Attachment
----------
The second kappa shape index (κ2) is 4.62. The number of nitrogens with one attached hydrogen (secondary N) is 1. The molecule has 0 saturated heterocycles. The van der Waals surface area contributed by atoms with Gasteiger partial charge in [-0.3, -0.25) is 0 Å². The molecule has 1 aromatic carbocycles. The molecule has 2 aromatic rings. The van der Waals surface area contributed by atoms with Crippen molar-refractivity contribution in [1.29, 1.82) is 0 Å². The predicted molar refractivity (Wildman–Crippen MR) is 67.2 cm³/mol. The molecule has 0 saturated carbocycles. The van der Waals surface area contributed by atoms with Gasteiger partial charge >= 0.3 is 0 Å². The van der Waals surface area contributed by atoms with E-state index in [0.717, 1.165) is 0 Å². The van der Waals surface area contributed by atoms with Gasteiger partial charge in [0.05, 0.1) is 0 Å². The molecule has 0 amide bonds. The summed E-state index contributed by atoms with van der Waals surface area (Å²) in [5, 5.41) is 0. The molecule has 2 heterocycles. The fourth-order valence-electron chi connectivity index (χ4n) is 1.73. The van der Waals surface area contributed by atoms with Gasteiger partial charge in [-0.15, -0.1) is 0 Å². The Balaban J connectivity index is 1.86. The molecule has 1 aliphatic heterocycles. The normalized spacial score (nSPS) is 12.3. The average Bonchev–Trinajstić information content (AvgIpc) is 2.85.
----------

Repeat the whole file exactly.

The second kappa shape index (κ2) is 4.62. The number of nitrogens with one attached hydrogen (secondary N) is 1. The molecule has 0 saturated heterocycles. The van der Waals surface area contributed by atoms with Gasteiger partial charge in [-0.3, -0.25) is 0 Å². The molecule has 1 aromatic carbocycles. The molecule has 2 aromatic rings. The van der Waals surface area contributed by atoms with Crippen molar-refractivity contribution in [1.29, 1.82) is 0 Å². The predicted molar refractivity (Wildman–Crippen MR) is 67.2 cm³/mol. The molecule has 0 saturated carbocycles. The van der Waals surface area contributed by atoms with Gasteiger partial charge >= 0.3 is 0 Å². The van der Waals surface area contributed by atoms with E-state index in [0.717, 1.165) is 0 Å². The van der Waals surface area contributed by atoms with Gasteiger partial charge in [0.05, 0.1) is 0 Å². The molecule has 0 amide bonds. The summed E-state index contributed by atoms with van der Waals surface area (Å²) in [5, 5.41) is 0. The molecule has 2 heterocycles. The fourth-order valence-electron chi connectivity index (χ4n) is 1.73. The van der Waals surface area contributed by atoms with Gasteiger partial charge in [-0.15, -0.1) is 0 Å². The Balaban J connectivity index is 1.86. The molecule has 1 aliphatic heterocycles. The normalized spacial score (nSPS) is 12.3. The average Bonchev–Trinajstić information content (AvgIpc) is 2.85.